I was perfectly happy with Destiny until I attempted a raid, but I’m still playing it.

The inconsistency that is showcased in the raid make me question Bungie’s direction for all of their coop plans that ask for more than a single fireteam’s number of players.

Missions in Destiny are filled with cryptic narration that doesn’t necessarily explain the procedure to complete the current objective, but they attempt to give you context by throwing foreign terminology next to obvious direction. “The Fallen from the House of Winter is wanted by the Queen per a bounty. Let’s get them!” Here’s what I just heard: “the enemy something something clear everything out to win.” That’s typical tunnel-vision-esque focus.

To contrast, the raid is simply throwing you into mechanics that you may have used for another missions. I’ve heard this explained as the raid’s progression teaches players the mechanics that are needed in the final counter, but I’m not entirely sure that it’s obvious to a lot of players.

Of course, Bungie wants you to find five other players that you think are competent enough to figure everything out between yourselves. It’s the same rationale behind Nightfall strikes. I don’t buy that these moods should not have the matchmaking capability that the Strike playlists do.

Another example: when you find the first Relic, it’s not explained to the player that picks it up how to use it. To a player that is going into the run line, the only hints given are that it has some sort of extra ability is that it looks like a shield and that your Super gauge fills up way faster than normal while you’re holding the Relic.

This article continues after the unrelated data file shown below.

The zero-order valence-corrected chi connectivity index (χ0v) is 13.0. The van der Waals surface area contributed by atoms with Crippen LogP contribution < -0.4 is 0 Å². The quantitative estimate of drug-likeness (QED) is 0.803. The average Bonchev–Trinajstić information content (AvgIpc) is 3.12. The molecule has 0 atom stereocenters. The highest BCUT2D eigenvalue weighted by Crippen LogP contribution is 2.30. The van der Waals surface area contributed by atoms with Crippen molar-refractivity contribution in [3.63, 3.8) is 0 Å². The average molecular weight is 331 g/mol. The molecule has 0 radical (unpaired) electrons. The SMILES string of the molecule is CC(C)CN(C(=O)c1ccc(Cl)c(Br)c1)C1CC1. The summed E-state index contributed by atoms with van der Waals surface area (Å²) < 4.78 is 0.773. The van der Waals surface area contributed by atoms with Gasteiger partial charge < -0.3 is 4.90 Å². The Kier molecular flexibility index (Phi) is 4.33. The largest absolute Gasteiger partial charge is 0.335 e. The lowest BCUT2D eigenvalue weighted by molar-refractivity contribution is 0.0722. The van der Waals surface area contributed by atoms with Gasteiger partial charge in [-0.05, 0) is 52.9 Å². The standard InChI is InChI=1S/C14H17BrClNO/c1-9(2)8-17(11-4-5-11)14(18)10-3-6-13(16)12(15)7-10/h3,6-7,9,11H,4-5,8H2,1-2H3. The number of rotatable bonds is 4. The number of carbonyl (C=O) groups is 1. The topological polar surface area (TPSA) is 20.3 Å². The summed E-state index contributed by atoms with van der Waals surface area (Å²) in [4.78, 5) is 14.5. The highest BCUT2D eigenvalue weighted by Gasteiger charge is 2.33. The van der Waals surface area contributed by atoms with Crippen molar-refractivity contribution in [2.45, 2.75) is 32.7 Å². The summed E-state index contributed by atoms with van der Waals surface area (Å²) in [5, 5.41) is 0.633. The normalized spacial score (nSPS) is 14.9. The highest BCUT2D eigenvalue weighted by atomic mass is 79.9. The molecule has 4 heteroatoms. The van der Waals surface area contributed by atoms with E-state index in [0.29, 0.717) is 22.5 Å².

For a game with such a tremendous budget and premier voice cast, how hard would it be to add in a few lines of direction? Even Dinklebot spouting an off-the-cuff analysis would have worked out just fine. “The cleansing aura’s power transformed into something. This relic looks like it could be powerful enough to bring down the Templar’s shields.”

The Vault of Glass feels disconnected from the rest of the game. I wish that either the rest of the game were modeled after the raid or that the raid was modeled after the rest of the game.

It won’t happen, but it’d be a nice thought. Bungie wants people to figure everything that isn’t part of a story mode mission out for themselves, and that’s fine if they ended up using the same designers or at least the same standards implemented with the rest of the game. I just wish they picked a direction and went with it.

One thought on “I was perfectly happy with Destiny until I attempted a raid, but I’m still playing it.

  1. I personally would never use the matchmaking feature if it was available for the Vault of Glass. As someone who didn’t love the Dark Souls series for the same reasons that you stated regarding a lack of introduction to mechanics; I find myself embracing these conditions with a team of five of my friends because the [process of learning is frustrating in the most enjoyable way possible, if that makes any sense. It forces us to communicate constructively and strategize, and these abilities would be extremely limited with a team of unknown players of varying abilities. No one wants an ambitious Level 26 mucking up the works when you’re running a Hard difficulty run on VoG.

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